When VMware purchased SpringSource last summer, there wasn’t a lot of product overlap between the companies. With today’s release of tc Server for Spring, the two companies are moving their product lines together to cover the gaps between their platforms. This new version of tc Server is based on Tomcat and SpringSource’s Hyperic monitoring tools.
David McJannet, director of product marketing at SpringSource, said that tc Server for Spring is aimed at spreading the benefits of simplicity across the modern operational environment.
“If you really look at the broader market trends, the drive toward lighter-weight applications and lighter-weight runtime platforms is a clear direction from a market standpoint,” said McJannet.
“Part of that is because people increasingly want a platform and applications for virtualizing application architecture. Spring is helping create lightweight applications, but those might be deployed on heavier-weight architectures. We’re pairing it up with a runtime based on Tomcat to have a lightweight, lean resource-efficient environment.”
For Java developers, tc Server will feel familiar: It is 100% compatible with Tomcat 6 applications because it is essentially a souped up version of that container. SpringSource has added a host of monitoring features to Tomcat to make it an enterprise product. Specifically, tc Server is instrumented with elements of the Hyperic monitoring product line. McJannet said that both developers and operations folk can monitor Spring-based applications from start to finish with tc Server for Spring.
“The instrumentation provides performance maximum and minimum times, and throughput per-second types of metrics for Spring Web controllers,” said McJannet. “For an application that processes orders, you’re able to measure how many orders per second that application is processing.”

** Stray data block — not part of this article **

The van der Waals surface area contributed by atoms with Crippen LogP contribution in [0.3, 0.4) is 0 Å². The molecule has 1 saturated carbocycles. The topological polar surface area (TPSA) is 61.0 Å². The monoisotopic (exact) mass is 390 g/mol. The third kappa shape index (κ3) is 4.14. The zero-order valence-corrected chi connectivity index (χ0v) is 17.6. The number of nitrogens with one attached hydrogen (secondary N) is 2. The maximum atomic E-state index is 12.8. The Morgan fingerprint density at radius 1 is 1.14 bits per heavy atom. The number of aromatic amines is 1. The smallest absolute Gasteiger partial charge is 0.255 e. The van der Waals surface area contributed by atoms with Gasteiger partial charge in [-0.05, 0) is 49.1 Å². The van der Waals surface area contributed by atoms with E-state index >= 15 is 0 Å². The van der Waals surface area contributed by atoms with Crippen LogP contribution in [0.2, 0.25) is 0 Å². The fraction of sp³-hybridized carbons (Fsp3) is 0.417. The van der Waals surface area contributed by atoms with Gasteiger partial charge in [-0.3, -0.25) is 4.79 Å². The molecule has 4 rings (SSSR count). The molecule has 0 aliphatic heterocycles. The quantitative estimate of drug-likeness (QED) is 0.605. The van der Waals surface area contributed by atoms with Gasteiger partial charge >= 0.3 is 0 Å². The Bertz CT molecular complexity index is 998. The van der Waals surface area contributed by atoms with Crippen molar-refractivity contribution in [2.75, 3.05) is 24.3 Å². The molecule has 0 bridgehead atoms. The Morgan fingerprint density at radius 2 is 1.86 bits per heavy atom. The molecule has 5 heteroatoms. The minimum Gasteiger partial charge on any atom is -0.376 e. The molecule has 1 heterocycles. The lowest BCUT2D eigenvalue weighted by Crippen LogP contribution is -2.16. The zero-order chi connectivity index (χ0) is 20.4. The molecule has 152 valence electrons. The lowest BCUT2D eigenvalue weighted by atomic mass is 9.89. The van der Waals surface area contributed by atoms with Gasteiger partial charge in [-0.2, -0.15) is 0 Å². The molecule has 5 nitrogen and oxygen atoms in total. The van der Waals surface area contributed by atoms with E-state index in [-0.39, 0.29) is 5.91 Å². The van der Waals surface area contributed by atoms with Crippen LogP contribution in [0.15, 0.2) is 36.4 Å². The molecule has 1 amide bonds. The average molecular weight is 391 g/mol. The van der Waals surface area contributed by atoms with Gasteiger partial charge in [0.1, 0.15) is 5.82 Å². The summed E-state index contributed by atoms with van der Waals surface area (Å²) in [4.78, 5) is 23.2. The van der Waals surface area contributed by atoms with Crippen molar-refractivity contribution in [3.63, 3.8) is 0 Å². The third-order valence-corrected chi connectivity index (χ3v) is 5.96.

McJannet said that specific actions can be taken based on those numbers, allowing developers and operators to tie metrics to service-level agreements. If performance drops, those numbers can be used as an event to trigger the creation of new servers.
VMware has been preparing to take on the masters of the Java world for some time. In 2005, the company began talking about bare-metal provisioning; it said it was experimenting with running a JVM and Java application without an operating system underneath. While that vision is not entirely dead, McJannet said that much of what he sees arising in the market is revolving around quickly provisioning applications onto template-based operating system stacks. That means the operating system isn’t going away any time soon, he said.
But McJannet didn’t rule out the possibility of bare-metal provisioning becoming a hot topic as the year moves on. “If I were to pick two theme areas for 2010 and 2011 as we build out capabilities, they’re basically automation and optimization. How do we get more integrated with the hypervisor? Are we announcing some of that? Not yet. But I think it’s a natural progression.
“Right now, we’re bridging that gap between developers and operations,” he said.